For all the reasons suggestedabove, I decided that, even thoughBill Schelly had reprinted thevintage study in his tradepaperback Comic Fandom Reader(Hamster Press, 2002), TheEducation of Victor Fox should bere-presented in the pages of AlterEgo, just as originally publishedthough with beaucoup art fromthe original comics, while the 1962version was accompanied only by afew mimeographed drawings. Itwould be reprinted not simply asan example of primo comicsnostalgia from nearly a halfcentury agofor I could easily addtidbits from the mound of infor-mation learned about Fox Comicssince 1962but as a blueprint of how to write stirringly and evocativelyand even informatively about a comics line and its chief puppeteereven if you have zero inside information and are simply inferring from ahandful of decades-old comics to which you happen to have access. Howto write that way, that is if you happen to be Richard Kyle.RT.

    2011 Introduction by the Author: Sometime in late 1961, on a warmday in a small town on the edge of the California desert, a Post Officetruck pulled up in my driveway. The driver beeped his horn, called out,Got something for you, Richard! and dropped a cardboard box in myarms.

    A couple of months earlier, I had seen a review of Xero, a new

    science-fiction fanzine that also published articles on old comic books,and had immediately sent off for a sample copy. It arrived withsurprising swiftness. A subscription and a long fan letter to Dick and PatLupoff, its editors and publishers, were in the mail the next day.

    Until that copy of Xero 4 arrived, I had no idea of how much Imissed comic books. Like a lot of adults, Id stopped reading them afterEC Comics closed up shop in the face of Comics Code Authoritycensorship. Now Xero had made me realize how much Id loved themtrashy, sensational, or merely great.

    Dicks response to my first letter was to ask for an article on the FoxComics lineId reminisced about the early issues of Wonderworld

    A EA E//

    The Quick Bruns FoxVictor Foxor rather, his roman clef dopplegnger Vincent Reynard in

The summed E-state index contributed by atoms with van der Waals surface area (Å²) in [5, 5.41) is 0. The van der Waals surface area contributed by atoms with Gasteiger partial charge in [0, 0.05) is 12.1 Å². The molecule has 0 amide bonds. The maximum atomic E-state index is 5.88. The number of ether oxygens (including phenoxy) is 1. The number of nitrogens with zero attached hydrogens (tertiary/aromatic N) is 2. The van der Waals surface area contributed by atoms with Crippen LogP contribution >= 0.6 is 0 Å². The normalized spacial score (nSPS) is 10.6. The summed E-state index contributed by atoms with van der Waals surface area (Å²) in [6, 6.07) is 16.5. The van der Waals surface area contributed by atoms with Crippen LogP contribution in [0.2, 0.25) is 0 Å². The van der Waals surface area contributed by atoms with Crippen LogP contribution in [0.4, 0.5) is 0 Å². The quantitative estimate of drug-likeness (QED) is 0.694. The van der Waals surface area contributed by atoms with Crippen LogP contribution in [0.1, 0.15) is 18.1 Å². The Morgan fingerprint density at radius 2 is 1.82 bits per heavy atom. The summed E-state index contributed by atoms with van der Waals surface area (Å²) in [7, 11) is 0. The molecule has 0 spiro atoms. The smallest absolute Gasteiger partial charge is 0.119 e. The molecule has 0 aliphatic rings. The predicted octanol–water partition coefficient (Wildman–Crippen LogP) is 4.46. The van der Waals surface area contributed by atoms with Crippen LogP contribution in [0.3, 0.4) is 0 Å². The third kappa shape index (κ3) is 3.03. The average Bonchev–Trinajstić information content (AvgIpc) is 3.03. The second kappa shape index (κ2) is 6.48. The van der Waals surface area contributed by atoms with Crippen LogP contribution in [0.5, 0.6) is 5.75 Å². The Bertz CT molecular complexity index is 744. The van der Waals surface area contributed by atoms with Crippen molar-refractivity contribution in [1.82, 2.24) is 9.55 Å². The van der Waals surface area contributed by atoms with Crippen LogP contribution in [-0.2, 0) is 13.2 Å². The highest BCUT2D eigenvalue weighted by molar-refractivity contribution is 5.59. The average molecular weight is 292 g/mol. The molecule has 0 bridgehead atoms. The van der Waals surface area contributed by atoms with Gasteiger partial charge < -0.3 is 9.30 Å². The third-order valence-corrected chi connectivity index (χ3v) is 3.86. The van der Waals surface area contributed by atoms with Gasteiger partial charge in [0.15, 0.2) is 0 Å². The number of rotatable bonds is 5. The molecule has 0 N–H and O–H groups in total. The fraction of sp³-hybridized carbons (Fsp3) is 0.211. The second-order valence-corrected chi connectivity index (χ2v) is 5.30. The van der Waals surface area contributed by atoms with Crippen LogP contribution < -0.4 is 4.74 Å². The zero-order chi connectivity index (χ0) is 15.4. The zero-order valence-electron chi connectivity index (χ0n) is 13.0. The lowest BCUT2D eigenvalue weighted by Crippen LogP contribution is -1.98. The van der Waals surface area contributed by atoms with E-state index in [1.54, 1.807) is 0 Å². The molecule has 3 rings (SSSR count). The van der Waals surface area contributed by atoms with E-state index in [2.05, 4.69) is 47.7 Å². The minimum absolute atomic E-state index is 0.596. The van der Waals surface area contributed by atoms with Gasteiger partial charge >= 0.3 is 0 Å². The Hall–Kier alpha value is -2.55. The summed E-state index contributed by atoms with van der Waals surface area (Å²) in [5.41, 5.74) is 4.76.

Will Eisners 1985 graphic novel The Dreamereyes a house ad fromMystery Men Comics #10 (May 1940) which showcases Fox Comics/BrunsPublications brightest stars plus a few minor asteroids. As to which ofthese stalwarts is represented by Heroman on the poster behind

    Reynard, the answer is: none of the above. For his secret identity, see KenQuattros article Superman vs. The Wonder Man 1939, which begins on p. 27. Thanks to Michael T. Gilbert. [Dreamer art 2011 Will Eisner Studios,

    Inc.; Fox art 2011 the respective copyright holders.]

  • Comics with their covers andstories drawn by Basil Beroldand to arrange for Clevelandcomics fan, collector, and dealerBill Thailing to ship me all theFox issues that he had in stock.

    It was a curious experience,going through that box of comics.More than twenty years hadpassed since Id seen a lot of them.Some I remembered with photo-graphic accuracy. Some I didntremember at all. The drawing byBasil Berold (actually, the greatLou Fine) was everything Iremembered and more. But then,I now remembered, he had left Fox Comics and The Flame after onlya few issues, and a very different line of Fox Comics had emerged.

    And that left me with a problem.

    For a time, I didnt know what to write. Except for those earliestissues, I couldnt write a nostalgia piece. And how did I tell about whatId found in that box? Then, as I stared at the pile of yellowingmagazines, I realized that I wasnt looking at a stack of old comic books.I was looking at a mans life.

    Ive corrected a grammatical error, deleted two or three excess words,and fixed a few typos. Otherwise, The Edu